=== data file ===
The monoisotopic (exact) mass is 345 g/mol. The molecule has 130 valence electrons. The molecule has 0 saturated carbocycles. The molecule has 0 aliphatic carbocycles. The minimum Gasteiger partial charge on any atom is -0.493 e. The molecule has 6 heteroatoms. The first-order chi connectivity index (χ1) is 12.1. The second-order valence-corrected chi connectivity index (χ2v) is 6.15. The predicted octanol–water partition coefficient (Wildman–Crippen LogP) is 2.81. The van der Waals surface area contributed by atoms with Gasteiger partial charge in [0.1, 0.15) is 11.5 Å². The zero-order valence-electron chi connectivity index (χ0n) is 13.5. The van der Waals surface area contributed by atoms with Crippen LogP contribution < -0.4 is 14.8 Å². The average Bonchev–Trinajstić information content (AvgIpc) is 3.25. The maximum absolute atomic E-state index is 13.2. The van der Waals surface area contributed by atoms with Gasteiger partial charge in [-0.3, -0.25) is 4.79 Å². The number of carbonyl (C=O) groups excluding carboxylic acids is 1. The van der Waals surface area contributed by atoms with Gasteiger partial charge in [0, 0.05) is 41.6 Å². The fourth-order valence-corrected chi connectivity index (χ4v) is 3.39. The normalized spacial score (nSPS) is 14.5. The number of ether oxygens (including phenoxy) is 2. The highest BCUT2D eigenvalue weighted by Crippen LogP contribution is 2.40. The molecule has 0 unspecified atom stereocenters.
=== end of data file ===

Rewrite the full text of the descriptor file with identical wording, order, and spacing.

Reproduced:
The monoisotopic (exact) mass is 345 g/mol. The molecule has 130 valence electrons. The molecule has 0 saturated carbocycles. The molecule has 0 aliphatic carbocycles. The minimum Gasteiger partial charge on any atom is -0.493 e. The molecule has 6 heteroatoms. The first-order chi connectivity index (χ1) is 12.1. The second-order valence-corrected chi connectivity index (χ2v) is 6.15. The predicted octanol–water partition coefficient (Wildman–Crippen LogP) is 2.81. The van der Waals surface area contributed by atoms with Gasteiger partial charge in [0.1, 0.15) is 11.5 Å². The zero-order valence-electron chi connectivity index (χ0n) is 13.5. The van der Waals surface area contributed by atoms with Crippen LogP contribution < -0.4 is 14.8 Å². The average Bonchev–Trinajstić information content (AvgIpc) is 3.25. The maximum absolute atomic E-state index is 13.2. The van der Waals surface area contributed by atoms with Gasteiger partial charge in [-0.3, -0.25) is 4.79 Å². The number of carbonyl (C=O) groups excluding carboxylic acids is 1. The van der Waals surface area contributed by atoms with Gasteiger partial charge in [0, 0.05) is 41.6 Å². The fourth-order valence-corrected chi connectivity index (χ4v) is 3.39. The normalized spacial score (nSPS) is 14.5. The number of ether oxygens (including phenoxy) is 2. The highest BCUT2D eigenvalue weighted by Crippen LogP contribution is 2.40. The molecule has 0 unspecified atom stereocenters.